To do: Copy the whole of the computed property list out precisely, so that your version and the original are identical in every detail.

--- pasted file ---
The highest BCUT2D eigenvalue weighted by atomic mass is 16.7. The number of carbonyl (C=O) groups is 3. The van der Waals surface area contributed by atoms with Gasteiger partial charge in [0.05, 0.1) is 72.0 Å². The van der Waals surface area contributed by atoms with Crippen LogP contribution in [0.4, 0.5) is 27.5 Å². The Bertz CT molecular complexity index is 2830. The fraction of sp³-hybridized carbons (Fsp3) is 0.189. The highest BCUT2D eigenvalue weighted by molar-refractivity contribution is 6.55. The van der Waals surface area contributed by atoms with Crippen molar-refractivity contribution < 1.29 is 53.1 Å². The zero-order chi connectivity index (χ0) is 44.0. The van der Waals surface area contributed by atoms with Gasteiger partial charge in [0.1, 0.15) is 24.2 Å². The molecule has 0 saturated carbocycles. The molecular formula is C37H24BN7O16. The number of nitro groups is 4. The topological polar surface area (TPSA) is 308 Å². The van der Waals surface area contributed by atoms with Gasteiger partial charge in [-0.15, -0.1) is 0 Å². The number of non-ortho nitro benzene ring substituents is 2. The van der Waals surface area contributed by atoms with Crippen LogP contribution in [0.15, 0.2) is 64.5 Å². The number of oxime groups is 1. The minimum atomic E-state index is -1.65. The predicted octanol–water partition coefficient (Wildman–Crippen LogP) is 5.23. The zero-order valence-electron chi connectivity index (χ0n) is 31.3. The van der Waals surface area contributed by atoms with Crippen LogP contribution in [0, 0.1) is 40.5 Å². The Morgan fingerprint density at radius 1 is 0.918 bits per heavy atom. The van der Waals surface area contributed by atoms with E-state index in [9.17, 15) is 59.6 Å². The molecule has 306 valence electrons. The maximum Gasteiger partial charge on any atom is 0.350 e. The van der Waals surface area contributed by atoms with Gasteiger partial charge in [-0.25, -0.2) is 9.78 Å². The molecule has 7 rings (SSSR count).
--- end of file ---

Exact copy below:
The highest BCUT2D eigenvalue weighted by atomic mass is 16.7. The number of carbonyl (C=O) groups is 3. The van der Waals surface area contributed by atoms with Gasteiger partial charge in [0.05, 0.1) is 72.0 Å². The van der Waals surface area contributed by atoms with Crippen LogP contribution in [0.4, 0.5) is 27.5 Å². The Bertz CT molecular complexity index is 2830. The fraction of sp³-hybridized carbons (Fsp3) is 0.189. The highest BCUT2D eigenvalue weighted by molar-refractivity contribution is 6.55. The van der Waals surface area contributed by atoms with Crippen molar-refractivity contribution < 1.29 is 53.1 Å². The zero-order chi connectivity index (χ0) is 44.0. The van der Waals surface area contributed by atoms with Gasteiger partial charge in [0.1, 0.15) is 24.2 Å². The molecule has 0 saturated carbocycles. The molecular formula is C37H24BN7O16. The number of nitro groups is 4. The topological polar surface area (TPSA) is 308 Å². The van der Waals surface area contributed by atoms with Gasteiger partial charge in [-0.15, -0.1) is 0 Å². The number of non-ortho nitro benzene ring substituents is 2. The van der Waals surface area contributed by atoms with Crippen LogP contribution in [0.15, 0.2) is 64.5 Å². The number of oxime groups is 1. The minimum atomic E-state index is -1.65. The predicted octanol–water partition coefficient (Wildman–Crippen LogP) is 5.23. The zero-order valence-electron chi connectivity index (χ0n) is 31.3. The van der Waals surface area contributed by atoms with Crippen LogP contribution in [0, 0.1) is 40.5 Å². The Morgan fingerprint density at radius 1 is 0.918 bits per heavy atom. The van der Waals surface area contributed by atoms with E-state index in [9.17, 15) is 59.6 Å². The molecule has 306 valence electrons. The maximum Gasteiger partial charge on any atom is 0.350 e. The van der Waals surface area contributed by atoms with Gasteiger partial charge in [-0.25, -0.2) is 9.78 Å². The molecule has 7 rings (SSSR count).